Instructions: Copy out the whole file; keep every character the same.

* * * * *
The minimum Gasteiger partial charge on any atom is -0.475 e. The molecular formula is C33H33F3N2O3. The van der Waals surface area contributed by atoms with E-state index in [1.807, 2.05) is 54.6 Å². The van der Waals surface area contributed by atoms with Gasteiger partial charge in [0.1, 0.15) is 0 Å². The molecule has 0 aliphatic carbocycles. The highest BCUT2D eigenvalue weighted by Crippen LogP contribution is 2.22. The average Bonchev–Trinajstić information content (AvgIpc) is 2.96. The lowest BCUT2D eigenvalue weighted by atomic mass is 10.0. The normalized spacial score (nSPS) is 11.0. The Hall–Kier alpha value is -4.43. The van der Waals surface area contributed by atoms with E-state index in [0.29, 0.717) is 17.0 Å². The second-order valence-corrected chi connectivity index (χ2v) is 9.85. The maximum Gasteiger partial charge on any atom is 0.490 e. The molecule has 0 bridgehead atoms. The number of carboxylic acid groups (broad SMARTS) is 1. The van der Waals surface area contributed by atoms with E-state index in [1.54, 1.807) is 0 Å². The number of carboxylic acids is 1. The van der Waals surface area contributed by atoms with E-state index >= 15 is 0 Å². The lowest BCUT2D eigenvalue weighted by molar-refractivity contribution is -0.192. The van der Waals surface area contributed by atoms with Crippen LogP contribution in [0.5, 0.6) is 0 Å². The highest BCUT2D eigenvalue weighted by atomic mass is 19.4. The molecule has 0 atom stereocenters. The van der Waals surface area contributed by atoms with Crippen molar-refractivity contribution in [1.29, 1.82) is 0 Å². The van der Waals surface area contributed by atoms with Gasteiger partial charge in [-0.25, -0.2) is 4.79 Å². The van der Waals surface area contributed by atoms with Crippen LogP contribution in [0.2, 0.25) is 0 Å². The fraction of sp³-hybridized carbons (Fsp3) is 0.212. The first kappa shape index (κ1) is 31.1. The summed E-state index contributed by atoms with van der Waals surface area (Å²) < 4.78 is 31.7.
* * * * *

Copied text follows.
The minimum Gasteiger partial charge on any atom is -0.475 e. The molecular formula is C33H33F3N2O3. The van der Waals surface area contributed by atoms with E-state index in [1.807, 2.05) is 54.6 Å². The van der Waals surface area contributed by atoms with Gasteiger partial charge in [0.1, 0.15) is 0 Å². The molecule has 0 aliphatic carbocycles. The highest BCUT2D eigenvalue weighted by Crippen LogP contribution is 2.22. The average Bonchev–Trinajstić information content (AvgIpc) is 2.96. The lowest BCUT2D eigenvalue weighted by atomic mass is 10.0. The normalized spacial score (nSPS) is 11.0. The Hall–Kier alpha value is -4.43. The van der Waals surface area contributed by atoms with E-state index in [0.29, 0.717) is 17.0 Å². The second-order valence-corrected chi connectivity index (χ2v) is 9.85. The maximum Gasteiger partial charge on any atom is 0.490 e. The molecule has 0 bridgehead atoms. The number of carboxylic acid groups (broad SMARTS) is 1. The van der Waals surface area contributed by atoms with E-state index in [1.54, 1.807) is 0 Å². The number of carboxylic acids is 1. The van der Waals surface area contributed by atoms with E-state index >= 15 is 0 Å². The lowest BCUT2D eigenvalue weighted by molar-refractivity contribution is -0.192. The van der Waals surface area contributed by atoms with Crippen LogP contribution in [0.5, 0.6) is 0 Å². The highest BCUT2D eigenvalue weighted by atomic mass is 19.4. The molecule has 0 atom stereocenters. The van der Waals surface area contributed by atoms with Crippen molar-refractivity contribution in [1.29, 1.82) is 0 Å². The van der Waals surface area contributed by atoms with Gasteiger partial charge in [-0.25, -0.2) is 4.79 Å². The van der Waals surface area contributed by atoms with Crippen LogP contribution in [0.2, 0.25) is 0 Å². The fraction of sp³-hybridized carbons (Fsp3) is 0.212. The first kappa shape index (κ1) is 31.1. The summed E-state index contributed by atoms with van der Waals surface area (Å²) < 4.78 is 31.7.